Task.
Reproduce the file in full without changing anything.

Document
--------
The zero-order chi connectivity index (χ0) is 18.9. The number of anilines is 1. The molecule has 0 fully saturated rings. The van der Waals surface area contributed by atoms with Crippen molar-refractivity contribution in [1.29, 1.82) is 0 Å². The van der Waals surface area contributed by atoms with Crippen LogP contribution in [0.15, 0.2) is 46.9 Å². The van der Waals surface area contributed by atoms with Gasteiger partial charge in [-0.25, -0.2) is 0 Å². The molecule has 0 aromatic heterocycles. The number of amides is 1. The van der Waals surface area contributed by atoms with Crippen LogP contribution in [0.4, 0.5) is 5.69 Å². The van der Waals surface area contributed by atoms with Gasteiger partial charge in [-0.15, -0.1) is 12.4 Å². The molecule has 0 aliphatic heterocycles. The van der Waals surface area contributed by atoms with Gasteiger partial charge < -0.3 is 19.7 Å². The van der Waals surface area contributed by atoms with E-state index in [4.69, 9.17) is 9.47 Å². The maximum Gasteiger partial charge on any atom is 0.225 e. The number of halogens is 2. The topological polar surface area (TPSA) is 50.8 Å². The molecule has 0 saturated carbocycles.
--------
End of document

The zero-order chi connectivity index (χ0) is 18.9. The number of anilines is 1. The molecule has 0 fully saturated rings. The van der Waals surface area contributed by atoms with Crippen molar-refractivity contribution in [1.29, 1.82) is 0 Å². The van der Waals surface area contributed by atoms with Crippen LogP contribution in [0.15, 0.2) is 46.9 Å². The van der Waals surface area contributed by atoms with Gasteiger partial charge in [-0.25, -0.2) is 0 Å². The molecule has 0 aromatic heterocycles. The number of amides is 1. The van der Waals surface area contributed by atoms with Crippen LogP contribution in [0.4, 0.5) is 5.69 Å². The van der Waals surface area contributed by atoms with Gasteiger partial charge in [-0.15, -0.1) is 12.4 Å². The molecule has 0 aliphatic heterocycles. The van der Waals surface area contributed by atoms with Gasteiger partial charge < -0.3 is 19.7 Å². The van der Waals surface area contributed by atoms with E-state index in [4.69, 9.17) is 9.47 Å². The maximum Gasteiger partial charge on any atom is 0.225 e. The number of halogens is 2. The topological polar surface area (TPSA) is 50.8 Å². The molecule has 0 saturated carbocycles.